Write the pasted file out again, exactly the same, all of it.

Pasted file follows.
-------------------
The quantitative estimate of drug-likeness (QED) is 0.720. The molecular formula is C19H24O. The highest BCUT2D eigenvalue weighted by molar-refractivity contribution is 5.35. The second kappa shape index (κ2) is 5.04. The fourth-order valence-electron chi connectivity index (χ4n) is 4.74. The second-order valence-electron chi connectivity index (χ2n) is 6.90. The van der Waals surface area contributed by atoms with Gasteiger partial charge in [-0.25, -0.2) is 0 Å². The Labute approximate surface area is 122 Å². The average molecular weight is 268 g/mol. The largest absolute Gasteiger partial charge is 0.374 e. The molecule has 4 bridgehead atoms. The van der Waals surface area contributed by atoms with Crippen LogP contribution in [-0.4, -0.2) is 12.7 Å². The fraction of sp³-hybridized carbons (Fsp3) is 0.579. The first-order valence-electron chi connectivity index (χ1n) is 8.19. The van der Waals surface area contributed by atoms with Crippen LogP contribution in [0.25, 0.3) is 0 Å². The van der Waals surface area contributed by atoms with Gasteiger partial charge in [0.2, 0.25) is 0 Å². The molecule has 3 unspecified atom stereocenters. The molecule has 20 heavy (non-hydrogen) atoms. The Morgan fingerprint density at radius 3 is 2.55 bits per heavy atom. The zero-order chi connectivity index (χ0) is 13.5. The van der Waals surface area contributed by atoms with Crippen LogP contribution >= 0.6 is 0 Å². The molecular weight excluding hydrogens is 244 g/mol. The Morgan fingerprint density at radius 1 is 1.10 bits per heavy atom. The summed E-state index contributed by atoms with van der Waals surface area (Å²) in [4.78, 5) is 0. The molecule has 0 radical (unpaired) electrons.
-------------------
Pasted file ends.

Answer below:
The quantitative estimate of drug-likeness (QED) is 0.720. The molecular formula is C19H24O. The highest BCUT2D eigenvalue weighted by molar-refractivity contribution is 5.35. The second kappa shape index (κ2) is 5.04. The fourth-order valence-electron chi connectivity index (χ4n) is 4.74. The second-order valence-electron chi connectivity index (χ2n) is 6.90. The van der Waals surface area contributed by atoms with Gasteiger partial charge in [-0.25, -0.2) is 0 Å². The Labute approximate surface area is 122 Å². The average molecular weight is 268 g/mol. The largest absolute Gasteiger partial charge is 0.374 e. The molecule has 4 bridgehead atoms. The van der Waals surface area contributed by atoms with Crippen LogP contribution in [-0.4, -0.2) is 12.7 Å². The fraction of sp³-hybridized carbons (Fsp3) is 0.579. The first-order valence-electron chi connectivity index (χ1n) is 8.19. The van der Waals surface area contributed by atoms with Crippen LogP contribution in [0.25, 0.3) is 0 Å². The van der Waals surface area contributed by atoms with Gasteiger partial charge in [0.2, 0.25) is 0 Å². The molecule has 3 unspecified atom stereocenters. The molecule has 20 heavy (non-hydrogen) atoms. The Morgan fingerprint density at radius 3 is 2.55 bits per heavy atom. The zero-order chi connectivity index (χ0) is 13.5. The van der Waals surface area contributed by atoms with Crippen LogP contribution >= 0.6 is 0 Å². The molecular weight excluding hydrogens is 244 g/mol. The Morgan fingerprint density at radius 1 is 1.10 bits per heavy atom. The summed E-state index contributed by atoms with van der Waals surface area (Å²) in [4.78, 5) is 0. The molecule has 0 radical (unpaired) electrons.